Its recent office acquisitions include Block 3 in the Sweepstakes, Ballsbridge, Dublin 4, as well as Block 2 George's Dock and it is undertaking refurbishments to generate opportunities to let them at higher rents.

Rising office rents helped boost the performances of the two key Irish Life property funds, one of which is aimed at institutions and the other at retail investors. Their unit linked funds have risen by about 13pc over the first nine months of this year and by more than 112pc since 2012.

The best performing unit linked fund over both the short and medium term periods was the Friends First Corinthian Fund with a 25.7pc rise in the nine months and 373pc over three years. In contrast Friends First Pan European Insight Property Fund recorded 8pc and 28pc falls over the same time frames. Neither of those two funds are currently open to investors.

Investors in Friends First Irish property fund will be hoping that the Elm Park property portfolio currently on the market will fetch a good price as it could boost the value of the fund which owns one of the Elm Park office blocks which is not included in the sale.

According to the firm, its Block A, known as "The Quartz" at Elm Park was recently fully let to the Willis Group on a long lease and this has resulted in the value of the property appreciating substantially in the past few months.

"The recent announcement by Nama to divest its properties in the Elm Park development is likely to give rise to expressions of interest in Block A and Friends First will deal with these as they arise. As a result of this letting the fund vacancy rate has reduced to less than 2pc by assets under management," Friends First said.

Its Irish fund owns 18 other properties including the Reiss and Oasis shops on St Stephen's Green, the Disney World shop on Grafton St and Blackrock Shopping Centre in south Dublin.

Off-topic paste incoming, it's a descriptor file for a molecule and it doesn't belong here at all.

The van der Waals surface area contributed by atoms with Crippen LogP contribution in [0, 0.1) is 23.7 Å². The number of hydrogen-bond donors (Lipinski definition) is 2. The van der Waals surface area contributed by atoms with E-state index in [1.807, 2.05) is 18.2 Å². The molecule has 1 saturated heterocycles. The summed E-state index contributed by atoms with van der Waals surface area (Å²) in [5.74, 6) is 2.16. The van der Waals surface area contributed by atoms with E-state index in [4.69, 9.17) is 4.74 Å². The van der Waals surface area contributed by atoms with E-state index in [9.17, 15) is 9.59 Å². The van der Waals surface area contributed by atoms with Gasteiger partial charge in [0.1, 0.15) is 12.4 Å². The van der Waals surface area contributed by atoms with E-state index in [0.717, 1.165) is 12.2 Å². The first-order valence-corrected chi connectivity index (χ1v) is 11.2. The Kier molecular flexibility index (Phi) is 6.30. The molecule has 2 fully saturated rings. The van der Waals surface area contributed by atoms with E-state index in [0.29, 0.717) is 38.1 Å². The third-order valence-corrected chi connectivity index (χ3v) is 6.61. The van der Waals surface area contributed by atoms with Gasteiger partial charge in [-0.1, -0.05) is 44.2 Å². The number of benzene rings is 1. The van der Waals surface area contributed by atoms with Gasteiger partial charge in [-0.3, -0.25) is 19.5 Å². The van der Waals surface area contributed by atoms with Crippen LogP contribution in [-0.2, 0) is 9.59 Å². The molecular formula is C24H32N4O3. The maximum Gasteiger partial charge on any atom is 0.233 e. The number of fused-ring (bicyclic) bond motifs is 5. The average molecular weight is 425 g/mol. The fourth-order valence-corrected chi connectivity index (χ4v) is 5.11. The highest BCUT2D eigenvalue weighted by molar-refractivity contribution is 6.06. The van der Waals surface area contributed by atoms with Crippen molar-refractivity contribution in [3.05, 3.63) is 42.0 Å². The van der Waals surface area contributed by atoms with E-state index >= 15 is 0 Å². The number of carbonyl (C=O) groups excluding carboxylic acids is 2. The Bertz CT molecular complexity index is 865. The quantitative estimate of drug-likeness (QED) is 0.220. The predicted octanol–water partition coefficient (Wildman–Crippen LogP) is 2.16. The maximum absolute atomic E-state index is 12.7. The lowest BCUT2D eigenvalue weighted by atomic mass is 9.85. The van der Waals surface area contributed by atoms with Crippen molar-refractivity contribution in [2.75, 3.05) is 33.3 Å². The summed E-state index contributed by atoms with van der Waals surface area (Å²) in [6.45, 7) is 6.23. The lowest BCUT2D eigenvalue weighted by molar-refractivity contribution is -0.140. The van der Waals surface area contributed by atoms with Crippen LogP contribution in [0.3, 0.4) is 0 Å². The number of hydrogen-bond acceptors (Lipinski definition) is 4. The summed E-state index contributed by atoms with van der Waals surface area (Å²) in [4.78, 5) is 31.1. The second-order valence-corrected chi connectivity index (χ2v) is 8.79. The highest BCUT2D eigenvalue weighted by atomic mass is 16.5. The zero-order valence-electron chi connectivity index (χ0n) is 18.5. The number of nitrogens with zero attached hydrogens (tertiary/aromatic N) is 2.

Aviva has also been actively managing its portfolio selling or refurbishing older properties and buying newer ones. As part of this strategy, its Irish fund recently acquired One Grants Row, a four storey modern multi-let office in central Dublin. It has also completed the refurbishment of Clanwilliam Court, a 25,000sq ft office building near Google and reports strong interest from prospective tenants.

"We are in advanced negotiations to let space within the building. We have just obtained planning permission for the refurbishment of 26/27 Grafton Street in Dublin, where we are in advanced negotiations to let the retail space to a well-known high street retailer," a spokesperson said.

Since Aviva's fund re-opened for investors last October it has attracted €50m from investors. Meanwhile its Irish Property Fund Series 2 has risen 12pc in the nine months and 63.8pc over three years.

After selling out of Irish property in the boom, Standard Life has returned to the market and now considers itself 'heavy' on Irish commercial property. Its best performing property fund in Moneymate's Irish monitor rose 6.7pc in the nine months and 34.6pc in thee years.

A spokesperson said the investment manager "expects Irish commercial property to return between about 11-13pc a year over the next three years. However, the Irish commercial property market is known for its volatility and investors should be aware that there may be liquidity risks."